Changing storm tracks can have climatic and ecological consequences in the Barents Sea
The low-pressure activity into the Barents Sea has been linked with the ocean circulation and the release of oceanic heat to the atmosphere. This can have both climatic and ecological consequences in the Barents Sea.
Co-authors: Frode B. Vikebø og Øystein Skagseth, oceanographers at the Institute of Marine Research.
Scientists at the Institute of Marine Research and the Bjerknes Centre for Climate Research in Bergen have found a new answer to an old climate question. Among other things it has been demonstrated that low-pressure systems that go further north than normal cause greater oceanic heat loss than normal.
The Norwegian Atlantic Current, often referred to as the Gulf Stream, brings warm and saline water northwards along the Norwegian coast and accounts for the majority of oceanic heat transport towards the Arctic. At the entrance to the Barents Sea, the current faces a choice of pathways: will it continue northwards and flow into the Arctic through the deep Fram Strait or will it swing eastwards and enter through the shallow Barents Sea?
Ever since Fridtjof Nansen sailed across the Arctic Ocean on Fram we have known that part of the current continues northwards, while the other part swerves off and flows through the Barents Sea. Today we also know that these two inflow branches are approximately equally as strong. However, there is an important difference between these two routes. In the Fram Strait the current persists beneath an insulating layer of colder and fresher surface water in the Arctic Ocean, thereby retaining much of its heat. In the shallow Barents Sea, mixing by winds and tides prevent such a mechanism. Consequently, the Barents Sea branch gives off heat to the atmosphere equivalent to around 3500 times Norway’s total energy consumption – before it reaches the Arctic Ocean. In other words, the two inflow branches control how much of the residual oceanic heat from the Gulf Stream enters the Arctic Ocean. Until now no one has been able to provide a good explanation of what determines the relative strength between the two.
Towards the right On his voyage with Fram, Nansen observed that the icebergs had a weak drift to the right relative to the prevailing wind. He engaged a young Swedish man by the name of Vagn Walfrid Ekman, who was a student of Wilhelm Bjerknes, to find an explanation of this phenomenon. Ekman arrived at the fact that the wind-driven water transport in the upper layer of the ocean will be to the right of the prevailing wind (in the Northern Hemisphere, to the left in the Southern Hemisphere). This is attributed to friction and the earth’s rotation (the Coriolis force). In the atmosphere the wind blows anticlockwise around a low-pressure system. Therefore, an atmospheric storm while located above the shallow areas of the Barents Sea will cause divergence in the ocean below and the sea level will drop. The result of this is that the Fram Strait branch is weakened, while the inflow to the Barents Sea receives an extra contribution (see figure).
Current measurements In order to study this mechanism, the scientists have utilized both direct measurements of the current just south of Bear Island and a regional ocean model in which temperature, salinity and current were calculated in a 4 by 4 km horizontal resolution grid. The observations clearly show “pulses” in which the current south of Bear Island changes direction and flows towards the east. According to the model, there is a clear correlation between these pulses and the low-pressure activity causing lower sea levels over the entire northern Barents Sea. The model also shows a clear response in the form of a change in the circulation encircling the entire northern Barents Sea shelf.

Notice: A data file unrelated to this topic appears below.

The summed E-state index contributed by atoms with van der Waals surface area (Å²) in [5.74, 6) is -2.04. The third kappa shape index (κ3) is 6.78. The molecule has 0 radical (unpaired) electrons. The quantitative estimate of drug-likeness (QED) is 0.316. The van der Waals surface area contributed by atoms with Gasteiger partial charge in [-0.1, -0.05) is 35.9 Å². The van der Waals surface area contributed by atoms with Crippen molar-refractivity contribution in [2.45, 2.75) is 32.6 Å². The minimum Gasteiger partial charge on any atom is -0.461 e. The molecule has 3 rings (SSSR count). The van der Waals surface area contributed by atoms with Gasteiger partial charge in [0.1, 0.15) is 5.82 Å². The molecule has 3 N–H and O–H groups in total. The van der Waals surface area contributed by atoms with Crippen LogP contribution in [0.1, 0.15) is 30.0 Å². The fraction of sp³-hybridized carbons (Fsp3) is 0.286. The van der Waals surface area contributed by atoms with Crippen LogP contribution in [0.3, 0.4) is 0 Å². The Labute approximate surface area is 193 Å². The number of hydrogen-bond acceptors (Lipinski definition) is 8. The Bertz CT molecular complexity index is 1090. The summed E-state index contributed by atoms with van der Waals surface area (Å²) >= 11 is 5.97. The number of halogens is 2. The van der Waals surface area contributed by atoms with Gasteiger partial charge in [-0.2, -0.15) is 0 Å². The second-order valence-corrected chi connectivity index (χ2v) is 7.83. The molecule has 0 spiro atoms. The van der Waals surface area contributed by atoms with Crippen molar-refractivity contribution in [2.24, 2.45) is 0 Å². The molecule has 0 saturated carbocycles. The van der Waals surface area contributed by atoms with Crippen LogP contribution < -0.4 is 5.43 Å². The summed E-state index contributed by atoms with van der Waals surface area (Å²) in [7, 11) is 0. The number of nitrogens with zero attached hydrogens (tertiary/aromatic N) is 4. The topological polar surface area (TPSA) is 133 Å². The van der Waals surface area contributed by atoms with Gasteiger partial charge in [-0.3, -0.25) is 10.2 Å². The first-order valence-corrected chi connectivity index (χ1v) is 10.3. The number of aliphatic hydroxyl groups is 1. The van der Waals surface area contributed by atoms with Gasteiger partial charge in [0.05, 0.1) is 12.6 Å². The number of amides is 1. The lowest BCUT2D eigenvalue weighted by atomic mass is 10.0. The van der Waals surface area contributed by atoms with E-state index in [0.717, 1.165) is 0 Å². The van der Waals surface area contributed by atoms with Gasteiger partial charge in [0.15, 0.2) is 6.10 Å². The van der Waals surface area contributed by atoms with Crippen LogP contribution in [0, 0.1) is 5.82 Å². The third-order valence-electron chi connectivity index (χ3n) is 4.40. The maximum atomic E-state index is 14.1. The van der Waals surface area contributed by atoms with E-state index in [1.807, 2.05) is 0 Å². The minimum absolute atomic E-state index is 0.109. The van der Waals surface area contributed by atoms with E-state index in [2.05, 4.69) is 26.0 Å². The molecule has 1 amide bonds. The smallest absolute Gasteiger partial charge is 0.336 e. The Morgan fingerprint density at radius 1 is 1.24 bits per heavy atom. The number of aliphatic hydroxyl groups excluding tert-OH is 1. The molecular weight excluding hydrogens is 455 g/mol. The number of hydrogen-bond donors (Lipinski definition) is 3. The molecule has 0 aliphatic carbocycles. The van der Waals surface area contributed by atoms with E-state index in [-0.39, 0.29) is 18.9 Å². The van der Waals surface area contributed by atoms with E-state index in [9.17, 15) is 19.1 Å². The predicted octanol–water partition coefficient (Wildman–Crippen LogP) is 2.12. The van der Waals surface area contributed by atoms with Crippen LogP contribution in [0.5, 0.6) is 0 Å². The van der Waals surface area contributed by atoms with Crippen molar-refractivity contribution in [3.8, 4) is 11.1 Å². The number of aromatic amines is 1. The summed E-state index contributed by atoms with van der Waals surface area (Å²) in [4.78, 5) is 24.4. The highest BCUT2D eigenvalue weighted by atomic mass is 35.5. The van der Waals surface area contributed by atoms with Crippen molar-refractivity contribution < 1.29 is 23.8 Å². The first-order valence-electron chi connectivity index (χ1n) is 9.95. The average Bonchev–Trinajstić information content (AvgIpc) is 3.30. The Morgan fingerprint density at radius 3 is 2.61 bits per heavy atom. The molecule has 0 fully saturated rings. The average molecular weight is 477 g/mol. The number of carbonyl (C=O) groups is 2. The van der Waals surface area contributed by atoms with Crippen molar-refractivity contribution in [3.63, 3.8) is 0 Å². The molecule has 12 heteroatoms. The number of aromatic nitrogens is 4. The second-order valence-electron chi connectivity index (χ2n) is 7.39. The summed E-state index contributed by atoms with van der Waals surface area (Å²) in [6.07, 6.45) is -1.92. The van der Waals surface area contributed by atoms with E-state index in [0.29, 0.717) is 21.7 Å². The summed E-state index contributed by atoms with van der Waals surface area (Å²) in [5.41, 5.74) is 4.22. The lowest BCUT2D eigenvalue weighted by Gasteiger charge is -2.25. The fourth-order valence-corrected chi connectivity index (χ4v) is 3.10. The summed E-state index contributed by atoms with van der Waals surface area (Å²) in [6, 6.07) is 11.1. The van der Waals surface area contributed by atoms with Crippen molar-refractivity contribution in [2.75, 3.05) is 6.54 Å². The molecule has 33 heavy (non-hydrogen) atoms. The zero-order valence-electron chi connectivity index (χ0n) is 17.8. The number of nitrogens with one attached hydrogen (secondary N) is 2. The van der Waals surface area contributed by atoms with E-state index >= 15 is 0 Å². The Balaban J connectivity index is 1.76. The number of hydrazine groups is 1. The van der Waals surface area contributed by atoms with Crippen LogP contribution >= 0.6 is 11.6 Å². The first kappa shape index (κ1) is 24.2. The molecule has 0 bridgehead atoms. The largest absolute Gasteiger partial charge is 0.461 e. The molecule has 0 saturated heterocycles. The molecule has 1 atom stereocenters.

By utilizing this model it is also possible to estimate the effect of such events. According to both the model and observations, the temperature difference between the Fram Strait branch and the Barents Sea branch is approximately 3 °C when the two branches converge again in the Arctic Ocean. A reduction of between a half and one Sverdrup of the Fram Strait branch in favour of the Barents Sea branch is equivalent to heat in the order of 500 times Norway’s energy consumption disappearing up into the atmosphere above the Barents Sea instead of flowing into the Arctic Ocean. (1 Sv = 106 m3/s; after the Norwegian oceanographer Harald U. Sverdrup.)
Can impact on access to food The extra inflow branch means that the warm Atlantic Ocean is coming closer to the polar front and the ice edge in the northern Barents Sea. The Atlantic water is not only bringing heat with it, but it is also transporting large amounts of nutrients and zooplankton from the Norwegian Sea and into the Barents Sea. Consequently, changes in the inflow pattern determine the spatial distribution and access to food for everything from phytoplankton up to commercial fish stocks. Therefore, events in which relatively warm Atlantic water flows eastwards along the slope south of Bear Island can also have both climatic and ecological consequences locally in the Barents Sea.
Reference: Lien VS, Vikebø FB and Skagseth, Ø. One mechanism contributing to co-variability of the Atlantic inflow branches to the Arctic. Nature Communications, 4, 1488 (2013). doi: 10.1038/ncomms2505
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